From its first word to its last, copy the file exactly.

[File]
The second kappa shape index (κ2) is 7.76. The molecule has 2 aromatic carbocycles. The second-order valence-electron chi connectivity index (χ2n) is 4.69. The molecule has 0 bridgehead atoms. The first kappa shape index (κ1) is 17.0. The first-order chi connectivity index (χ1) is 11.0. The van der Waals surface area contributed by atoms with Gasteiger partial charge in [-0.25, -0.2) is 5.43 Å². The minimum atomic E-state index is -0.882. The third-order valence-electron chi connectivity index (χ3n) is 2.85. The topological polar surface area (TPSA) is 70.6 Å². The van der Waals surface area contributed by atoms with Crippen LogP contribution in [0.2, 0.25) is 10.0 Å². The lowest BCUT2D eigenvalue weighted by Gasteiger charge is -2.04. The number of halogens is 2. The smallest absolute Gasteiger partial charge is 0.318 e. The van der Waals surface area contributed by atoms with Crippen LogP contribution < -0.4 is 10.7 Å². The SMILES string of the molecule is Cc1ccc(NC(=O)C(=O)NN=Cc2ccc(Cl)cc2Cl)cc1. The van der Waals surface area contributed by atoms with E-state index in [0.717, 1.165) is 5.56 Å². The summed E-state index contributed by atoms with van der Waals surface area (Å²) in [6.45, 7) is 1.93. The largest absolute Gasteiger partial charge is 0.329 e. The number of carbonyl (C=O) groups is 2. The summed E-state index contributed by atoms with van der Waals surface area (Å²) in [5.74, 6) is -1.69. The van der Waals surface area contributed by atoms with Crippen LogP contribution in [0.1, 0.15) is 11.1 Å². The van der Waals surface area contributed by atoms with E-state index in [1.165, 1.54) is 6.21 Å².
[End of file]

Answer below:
The second kappa shape index (κ2) is 7.76. The molecule has 2 aromatic carbocycles. The second-order valence-electron chi connectivity index (χ2n) is 4.69. The molecule has 0 bridgehead atoms. The first kappa shape index (κ1) is 17.0. The first-order chi connectivity index (χ1) is 11.0. The van der Waals surface area contributed by atoms with Gasteiger partial charge in [-0.25, -0.2) is 5.43 Å². The minimum atomic E-state index is -0.882. The third-order valence-electron chi connectivity index (χ3n) is 2.85. The topological polar surface area (TPSA) is 70.6 Å². The van der Waals surface area contributed by atoms with Crippen LogP contribution in [0.2, 0.25) is 10.0 Å². The lowest BCUT2D eigenvalue weighted by Gasteiger charge is -2.04. The number of halogens is 2. The smallest absolute Gasteiger partial charge is 0.318 e. The van der Waals surface area contributed by atoms with Crippen LogP contribution < -0.4 is 10.7 Å². The SMILES string of the molecule is Cc1ccc(NC(=O)C(=O)NN=Cc2ccc(Cl)cc2Cl)cc1. The van der Waals surface area contributed by atoms with E-state index in [0.717, 1.165) is 5.56 Å². The summed E-state index contributed by atoms with van der Waals surface area (Å²) in [6.45, 7) is 1.93. The largest absolute Gasteiger partial charge is 0.329 e. The number of carbonyl (C=O) groups is 2. The summed E-state index contributed by atoms with van der Waals surface area (Å²) in [5.74, 6) is -1.69. The van der Waals surface area contributed by atoms with Crippen LogP contribution in [0.1, 0.15) is 11.1 Å². The van der Waals surface area contributed by atoms with E-state index in [1.165, 1.54) is 6.21 Å².